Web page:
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View: Alarmist numbers based on dodgy assumptions shouldn’t be used to prolong lockdown in its present form

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As of April 7, the health ministry numbers are of 4,312 active cases, 352 cured/discharged, and 124 deaths.


WorldIndiaConfirmed5,274Deaths149Confirmed1,426,096Deaths81,865By Bibek Debroy & Vijay P Ojha

On March 24, a 21-day lockdown was announced to control the spread of Covid-19. Despite the odd breach, overall compliance has been good, and there has been citizen support. Specifically, the objective was to limit India to Stage 2 (local transmission) and prevent a slide into Stage 3 (community transmission).

There were some alarmist predictions, suggesting cumulative infection numbers of 900 million by June. If 900 million people are infected and a high case fatality rate of 2% is assumed, 18 million Indians may die. Models make assumptions, and assumptions are not proven propositions.

For instance, the total number of infected form three distinct categories: (1) infected, but asymptomatic; (2) infected and symptomatic, but unreported; (3) infected and identified as infected. In modelling, should one club all three together? Can one mechanically apply a fatality rate deduced from Category 3 on 900 million? Can one facilely apply a fatality rate from other countries, without controlling for age, life expectancy, other morbidity conditions, or even temperature? Which countries does one choose?

Take China. It has, on April 7, 81,740 identified infections — though questions have been asked about definitions used in Chinese numbers, such as non-inclusion of asymptomatic cases. Even if one assumes India’s numbers could be three times as much, there will be 246,000 identified infections. With a fatality rate of 5% for identified infections, the absolute figure is 12,300, a far cry from 18 million.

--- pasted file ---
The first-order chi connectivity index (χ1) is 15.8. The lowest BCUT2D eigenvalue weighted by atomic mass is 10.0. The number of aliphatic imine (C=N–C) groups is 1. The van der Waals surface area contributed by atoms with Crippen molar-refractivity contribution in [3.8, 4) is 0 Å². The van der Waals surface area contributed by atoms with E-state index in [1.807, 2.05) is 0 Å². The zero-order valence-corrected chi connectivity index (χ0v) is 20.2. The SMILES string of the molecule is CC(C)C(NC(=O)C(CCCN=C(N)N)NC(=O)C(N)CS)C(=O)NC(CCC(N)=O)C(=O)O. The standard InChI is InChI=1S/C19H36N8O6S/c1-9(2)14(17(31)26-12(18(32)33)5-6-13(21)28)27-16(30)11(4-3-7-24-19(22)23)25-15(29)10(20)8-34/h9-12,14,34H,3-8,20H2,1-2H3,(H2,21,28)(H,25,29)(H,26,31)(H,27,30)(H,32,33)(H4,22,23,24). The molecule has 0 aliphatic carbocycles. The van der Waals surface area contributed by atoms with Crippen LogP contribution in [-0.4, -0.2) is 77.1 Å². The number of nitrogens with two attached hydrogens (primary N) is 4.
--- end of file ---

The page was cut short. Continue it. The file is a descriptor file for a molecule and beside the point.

Alarmist numbers based on questionable assumptions should not be used to prolong the lockdown, at least not in its present form. Even if there are 25,000 deaths, the economic costs of the present lockdown are disproportionately high. India is probably under-counting infections. But under-counting of deaths is unlikely. In any event, a fatality rate is a ratio. Under-counting the denominator makes the case for low Indian fatality higher.

What has lockdown in its present form achieved? Comparison of India’s epidemic growth curve with other countries depends on the timeline and country concerned. For instance, our growth curve is flatter than the US’s, Spain’s or Italy’s, but steeper than Japan’s and Singapore’s. What has the lockdown done to the underlying shape of the curve?

The answer is a counter-factual. In its absence, the number of infections and deaths may have been twice as high. For all one knows, it may have simply shifted the curve to the right. With large numbers, most variables have bell-shaped symmetric distributions. The present slow rate of increase may imply (a) the curve has shifted to the right; (b) the curve has been flattened. In either event, we have to reckon the curve with a long tail to the right.